How can we use what we’ve covered this semester to make more sense of these granola bars? Here are some questions we can consider:
- What is ALA? A molecule? Ionic compound? Protein? Cell?
- How can we understand or classify vitamin E and zinc with the concepts we’ve covered?
- How does Bacillus coagulans make one of these bars probiotic?
- What are “ancient grains“? Can evolution offer some perspectives on what them?
Today, we’ll wrap up our discussion of ecosystem services and ecological restoration with a short segment of Harvard Business Review‘s interview of Mark Tercek. What is being restored and who is benefitting? What are the benefits?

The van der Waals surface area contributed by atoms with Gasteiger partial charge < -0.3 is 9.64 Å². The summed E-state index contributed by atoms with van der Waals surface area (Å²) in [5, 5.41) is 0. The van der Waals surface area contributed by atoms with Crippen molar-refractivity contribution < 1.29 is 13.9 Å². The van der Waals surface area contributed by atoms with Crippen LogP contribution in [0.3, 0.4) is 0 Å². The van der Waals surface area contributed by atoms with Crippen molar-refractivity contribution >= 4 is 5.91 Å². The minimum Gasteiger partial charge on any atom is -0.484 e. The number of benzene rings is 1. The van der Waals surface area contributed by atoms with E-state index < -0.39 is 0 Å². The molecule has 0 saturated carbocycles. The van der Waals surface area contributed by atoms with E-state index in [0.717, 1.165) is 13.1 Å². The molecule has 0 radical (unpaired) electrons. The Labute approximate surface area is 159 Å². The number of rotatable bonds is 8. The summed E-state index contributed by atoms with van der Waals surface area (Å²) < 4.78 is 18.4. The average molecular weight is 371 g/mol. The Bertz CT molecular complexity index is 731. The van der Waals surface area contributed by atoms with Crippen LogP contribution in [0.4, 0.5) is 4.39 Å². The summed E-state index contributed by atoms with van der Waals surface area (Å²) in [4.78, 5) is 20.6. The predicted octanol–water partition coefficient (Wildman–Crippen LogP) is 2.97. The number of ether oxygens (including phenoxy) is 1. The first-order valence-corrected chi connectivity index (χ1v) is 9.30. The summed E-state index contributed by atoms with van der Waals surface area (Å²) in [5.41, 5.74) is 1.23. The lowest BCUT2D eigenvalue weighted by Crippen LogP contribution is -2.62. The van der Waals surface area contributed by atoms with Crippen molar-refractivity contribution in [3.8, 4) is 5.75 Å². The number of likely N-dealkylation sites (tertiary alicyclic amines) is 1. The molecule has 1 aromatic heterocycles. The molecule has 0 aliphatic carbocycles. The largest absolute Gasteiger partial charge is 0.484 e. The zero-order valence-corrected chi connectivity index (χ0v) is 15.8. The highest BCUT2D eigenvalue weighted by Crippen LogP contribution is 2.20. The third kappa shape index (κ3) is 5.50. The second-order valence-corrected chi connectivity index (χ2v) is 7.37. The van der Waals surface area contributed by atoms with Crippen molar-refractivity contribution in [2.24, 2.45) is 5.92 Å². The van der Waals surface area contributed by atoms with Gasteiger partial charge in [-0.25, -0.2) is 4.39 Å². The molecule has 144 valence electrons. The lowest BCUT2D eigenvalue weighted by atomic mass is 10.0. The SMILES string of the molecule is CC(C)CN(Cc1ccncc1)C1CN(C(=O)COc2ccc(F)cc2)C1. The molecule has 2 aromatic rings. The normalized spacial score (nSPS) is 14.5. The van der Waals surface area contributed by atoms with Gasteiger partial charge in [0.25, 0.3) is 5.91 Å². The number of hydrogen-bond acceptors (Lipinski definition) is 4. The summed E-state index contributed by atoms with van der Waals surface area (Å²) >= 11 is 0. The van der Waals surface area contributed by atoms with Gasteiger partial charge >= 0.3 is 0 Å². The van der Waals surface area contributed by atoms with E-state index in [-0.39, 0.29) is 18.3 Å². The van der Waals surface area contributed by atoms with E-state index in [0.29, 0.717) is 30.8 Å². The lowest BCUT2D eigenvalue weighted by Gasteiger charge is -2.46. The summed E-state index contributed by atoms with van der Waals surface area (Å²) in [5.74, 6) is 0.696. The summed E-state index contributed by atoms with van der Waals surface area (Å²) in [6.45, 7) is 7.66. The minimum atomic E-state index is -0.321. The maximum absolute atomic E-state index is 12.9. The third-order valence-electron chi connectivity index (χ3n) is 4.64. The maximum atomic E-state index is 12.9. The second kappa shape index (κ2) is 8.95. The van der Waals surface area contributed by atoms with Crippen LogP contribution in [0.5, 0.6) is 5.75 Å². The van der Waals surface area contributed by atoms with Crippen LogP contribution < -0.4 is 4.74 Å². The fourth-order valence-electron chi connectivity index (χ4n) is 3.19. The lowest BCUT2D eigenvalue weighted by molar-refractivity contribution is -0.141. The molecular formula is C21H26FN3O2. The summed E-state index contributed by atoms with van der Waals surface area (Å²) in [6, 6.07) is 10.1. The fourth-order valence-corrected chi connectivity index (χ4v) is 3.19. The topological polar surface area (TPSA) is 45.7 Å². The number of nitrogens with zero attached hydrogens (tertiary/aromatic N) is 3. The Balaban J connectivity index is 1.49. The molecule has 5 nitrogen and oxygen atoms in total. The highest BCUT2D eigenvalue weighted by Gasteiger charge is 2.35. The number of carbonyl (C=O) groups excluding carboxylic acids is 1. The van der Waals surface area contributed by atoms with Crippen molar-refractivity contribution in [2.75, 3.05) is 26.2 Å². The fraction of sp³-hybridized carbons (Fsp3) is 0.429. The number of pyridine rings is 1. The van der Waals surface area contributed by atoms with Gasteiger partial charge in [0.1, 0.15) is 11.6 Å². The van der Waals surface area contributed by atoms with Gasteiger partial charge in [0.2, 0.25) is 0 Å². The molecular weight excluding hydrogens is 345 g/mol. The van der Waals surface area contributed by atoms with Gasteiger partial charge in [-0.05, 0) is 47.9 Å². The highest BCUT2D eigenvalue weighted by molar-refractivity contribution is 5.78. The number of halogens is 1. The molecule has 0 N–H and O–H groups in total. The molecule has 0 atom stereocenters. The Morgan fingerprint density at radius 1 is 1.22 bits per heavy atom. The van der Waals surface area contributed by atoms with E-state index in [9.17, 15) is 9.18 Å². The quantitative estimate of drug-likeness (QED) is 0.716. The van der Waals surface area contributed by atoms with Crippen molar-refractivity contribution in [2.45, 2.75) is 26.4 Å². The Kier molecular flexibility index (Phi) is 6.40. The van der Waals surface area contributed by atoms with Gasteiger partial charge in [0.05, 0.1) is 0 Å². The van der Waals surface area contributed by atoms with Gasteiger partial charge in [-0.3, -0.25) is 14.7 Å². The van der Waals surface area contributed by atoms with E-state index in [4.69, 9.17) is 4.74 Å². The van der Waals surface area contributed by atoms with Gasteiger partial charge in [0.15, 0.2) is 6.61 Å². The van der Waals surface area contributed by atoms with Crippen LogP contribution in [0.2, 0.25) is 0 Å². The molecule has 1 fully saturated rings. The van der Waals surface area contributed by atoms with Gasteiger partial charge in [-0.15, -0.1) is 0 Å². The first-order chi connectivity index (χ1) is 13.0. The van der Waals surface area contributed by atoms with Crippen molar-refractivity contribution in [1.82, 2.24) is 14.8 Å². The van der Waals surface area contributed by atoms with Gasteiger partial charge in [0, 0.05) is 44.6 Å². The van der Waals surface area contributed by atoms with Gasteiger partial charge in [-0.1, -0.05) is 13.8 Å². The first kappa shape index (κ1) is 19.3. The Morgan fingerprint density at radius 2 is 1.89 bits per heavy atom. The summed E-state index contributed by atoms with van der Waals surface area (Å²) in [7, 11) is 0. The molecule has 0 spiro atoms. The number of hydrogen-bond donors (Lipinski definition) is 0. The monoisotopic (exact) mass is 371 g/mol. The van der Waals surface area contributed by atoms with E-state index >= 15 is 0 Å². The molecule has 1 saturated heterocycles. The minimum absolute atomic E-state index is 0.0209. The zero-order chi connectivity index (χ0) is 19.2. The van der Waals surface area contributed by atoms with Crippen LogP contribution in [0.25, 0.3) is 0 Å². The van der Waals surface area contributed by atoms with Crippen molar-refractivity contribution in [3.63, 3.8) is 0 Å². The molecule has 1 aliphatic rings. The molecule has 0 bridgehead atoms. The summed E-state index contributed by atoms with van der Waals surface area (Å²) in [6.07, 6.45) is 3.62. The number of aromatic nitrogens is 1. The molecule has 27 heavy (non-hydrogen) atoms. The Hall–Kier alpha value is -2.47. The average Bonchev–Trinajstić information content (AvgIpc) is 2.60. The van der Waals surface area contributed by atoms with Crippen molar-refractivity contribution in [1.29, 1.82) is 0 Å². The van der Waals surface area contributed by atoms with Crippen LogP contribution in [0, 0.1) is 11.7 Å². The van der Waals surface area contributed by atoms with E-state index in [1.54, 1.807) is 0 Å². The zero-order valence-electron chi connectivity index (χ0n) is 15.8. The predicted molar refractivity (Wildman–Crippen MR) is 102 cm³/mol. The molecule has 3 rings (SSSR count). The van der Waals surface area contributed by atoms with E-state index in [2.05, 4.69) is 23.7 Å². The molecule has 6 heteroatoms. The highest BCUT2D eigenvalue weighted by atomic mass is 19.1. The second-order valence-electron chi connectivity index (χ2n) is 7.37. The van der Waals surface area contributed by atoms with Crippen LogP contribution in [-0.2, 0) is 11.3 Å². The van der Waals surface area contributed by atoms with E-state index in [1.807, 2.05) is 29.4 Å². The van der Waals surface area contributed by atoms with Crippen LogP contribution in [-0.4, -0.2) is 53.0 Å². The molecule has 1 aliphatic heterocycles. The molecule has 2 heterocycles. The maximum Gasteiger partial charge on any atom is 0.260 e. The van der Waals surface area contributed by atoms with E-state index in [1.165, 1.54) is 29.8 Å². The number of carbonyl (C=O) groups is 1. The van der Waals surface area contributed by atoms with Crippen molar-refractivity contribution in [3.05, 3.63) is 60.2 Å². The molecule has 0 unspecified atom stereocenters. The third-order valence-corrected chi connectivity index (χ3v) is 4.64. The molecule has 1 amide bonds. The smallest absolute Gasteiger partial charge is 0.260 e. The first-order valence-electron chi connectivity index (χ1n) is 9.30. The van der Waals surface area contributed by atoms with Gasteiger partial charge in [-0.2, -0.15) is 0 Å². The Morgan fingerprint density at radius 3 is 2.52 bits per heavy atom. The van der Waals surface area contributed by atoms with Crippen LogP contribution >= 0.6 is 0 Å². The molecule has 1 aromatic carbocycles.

Okay, so human activity has degraded the integrity of ecosystems and richness of biodiversity. What are we doing about that?
Now that we’ve taken a look at the basics of ecology, we’ll get an overview of the HIPPO threats to ecosystems and biodiversity, which EO Wilson describes in this TED Talk, at about 16 minutes and 24 seconds in.
How can we use the concepts we’ve discussed to understand the nature and origins of cooperation and altruism? How does cooperation in humans differ from the cooperation of chimpanzees in this TED Talk by Frans de Waal?
To consider the concept of selective pressure, we will…
- Listen to this NPR news story about color and discuss these questions: (a) what selective pressure(s) are mentioned in the news story? (b) what is the result of the pressures?
- Listen to the Weekend Edition news story “In Just 6 Generations, Butterflies Brighten Their Colors“, then consider (a) what selective pressures are being applied (b) by what or whom (c) resulting in what final outcome?
If you’re curious about the color-creating structures of butterfly wings mentioned in the NPR stories, give this Deep Look video a watch.